dexterity in the world. However, I kept my seat the other night, in hopes of finding my own sentiments of this matter favoured by your friend's; when, to my great surprise, I found the knight entering with equal pleasure into both parts, and as much satisfied with Mrs. Oldfield's gayety as he had been before with Andromache's greatness. Whether this were no more than an effect of the knight's peculiar humanity, pleased to find at last, that, after all the tragical doings, every thing was safe and well, I do not know. But for my own part, I must confess I was so dissatisfied, that I was sorry the poet had saved Andromache, and could heartily have wished that he had left her stone-dead the stage. For upon cannot imayou gine, Mr. Spectator, the mischief she was reserved to do me. I found my soul, during the action, gradually worked up to the highest pitch, and felt the exalted passion which all generous minds conceive at the sight of virtue in distress. The impression, believe me, sir, was so strong upon me, that I am persuaded, if I had been let alone in it, I could, at an extremity, have ventured to defend yourself and Sir Roger against half a score of the fiercest Mohocks; but the ludicrous epilogue in the close extinguished all my ardour, and made me look upon all such noble achieveWhat ments as downright silly and romantic. the rest of the audience felt, I cannot so well tell. For myself I must declare, that at the end of the play I found my soul uniform, and all of a piece: but at the end of the epilogue it was so jumbled together, and divided between jest and earnest, that, if you will forgive me an extravagant fancy, I will here set it down. I could not but fancy, if my soul had at that moment quitted my body, and descended to the poetical shades in the posture it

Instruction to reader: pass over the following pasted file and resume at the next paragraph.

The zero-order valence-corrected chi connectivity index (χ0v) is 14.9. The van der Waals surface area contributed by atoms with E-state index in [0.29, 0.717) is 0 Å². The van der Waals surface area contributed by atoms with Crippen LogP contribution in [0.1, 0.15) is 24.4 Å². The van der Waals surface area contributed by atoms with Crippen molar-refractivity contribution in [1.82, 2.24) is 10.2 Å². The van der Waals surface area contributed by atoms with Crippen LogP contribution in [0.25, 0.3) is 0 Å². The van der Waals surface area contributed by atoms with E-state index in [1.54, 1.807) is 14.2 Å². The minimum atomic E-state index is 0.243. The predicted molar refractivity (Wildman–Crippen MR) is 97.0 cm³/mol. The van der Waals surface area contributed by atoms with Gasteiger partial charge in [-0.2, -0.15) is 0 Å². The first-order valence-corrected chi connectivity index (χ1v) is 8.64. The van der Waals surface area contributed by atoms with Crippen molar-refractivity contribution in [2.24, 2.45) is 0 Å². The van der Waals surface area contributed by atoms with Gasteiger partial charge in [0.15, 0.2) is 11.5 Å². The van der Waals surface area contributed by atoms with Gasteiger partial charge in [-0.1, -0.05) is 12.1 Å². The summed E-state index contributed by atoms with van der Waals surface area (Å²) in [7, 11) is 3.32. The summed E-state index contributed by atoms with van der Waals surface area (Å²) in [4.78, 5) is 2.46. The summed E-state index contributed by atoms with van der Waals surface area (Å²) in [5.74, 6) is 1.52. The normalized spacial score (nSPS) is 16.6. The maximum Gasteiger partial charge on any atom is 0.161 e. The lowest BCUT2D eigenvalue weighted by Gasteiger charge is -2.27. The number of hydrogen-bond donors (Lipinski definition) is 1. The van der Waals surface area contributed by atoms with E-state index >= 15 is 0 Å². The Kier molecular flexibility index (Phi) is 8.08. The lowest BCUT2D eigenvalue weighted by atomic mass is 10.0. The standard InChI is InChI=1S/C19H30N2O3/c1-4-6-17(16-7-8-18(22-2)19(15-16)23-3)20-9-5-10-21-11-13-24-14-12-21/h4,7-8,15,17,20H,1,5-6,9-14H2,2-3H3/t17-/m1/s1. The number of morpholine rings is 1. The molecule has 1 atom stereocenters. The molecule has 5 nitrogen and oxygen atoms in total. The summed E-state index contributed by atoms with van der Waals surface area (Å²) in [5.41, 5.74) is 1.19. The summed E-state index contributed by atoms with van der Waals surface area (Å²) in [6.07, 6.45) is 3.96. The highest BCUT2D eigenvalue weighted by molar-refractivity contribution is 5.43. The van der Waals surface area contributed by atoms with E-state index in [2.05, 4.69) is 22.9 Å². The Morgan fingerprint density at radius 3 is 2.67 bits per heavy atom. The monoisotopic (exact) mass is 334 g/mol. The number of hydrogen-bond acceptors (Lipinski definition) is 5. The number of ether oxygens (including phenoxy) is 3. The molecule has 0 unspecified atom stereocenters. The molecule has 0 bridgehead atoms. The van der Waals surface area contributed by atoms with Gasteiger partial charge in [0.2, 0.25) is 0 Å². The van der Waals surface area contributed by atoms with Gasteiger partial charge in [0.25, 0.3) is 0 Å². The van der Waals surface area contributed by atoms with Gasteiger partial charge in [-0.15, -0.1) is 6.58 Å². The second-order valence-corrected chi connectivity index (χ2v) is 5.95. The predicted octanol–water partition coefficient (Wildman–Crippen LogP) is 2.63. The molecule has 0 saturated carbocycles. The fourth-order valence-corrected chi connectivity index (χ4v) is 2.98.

was then in, what a strange figure it would have made among them. They would not have known what to have made of my motly spectre, half comic and half tragic, all over resembling a ridiculous face that at the same time laughs on one side and cries on the other. The only defence, I think, I have ever heard made for this, as it seems to me the most unnatural tack of the comic tail to the tragic head, is this, that the minds of the audience must be refreshed, and gentlemen and ladies not sent away to their own homes with too dismal and melancholy thoughts about them: for who knows the consequence of this? We are much obliged, indeed, to the poets for the great tenderness they express for the safety of our persons, and heartily thank them for it. But if that be all, pray, good sir, assure them, that we are none of us like to come to any great harm; and that let them do their best, we shall in all probability, live out the length ofour days, and frequent the theatres more than ever. What makes me more desirous to have some information of this matter is, because of an ill consequence or two attending it: for, a great many of our church musicians being related to the theatre, they have, in imitation of these epilogues, introduced, in their farewell voluntaries, a sort of music quite foreign to the design of church-services, to the great prejudice of well-disposed people. Those fingering gentlemen should be informed, that they ought to suit their airs to the place and business, and that the musician is obliged to keep to the text as much as the preacher. For want of this, I have found by experience a great deal of mischief. When the preacher has often, with great piety, and art enough, handled his subject, and the judicious clerk has with the utmost diligence called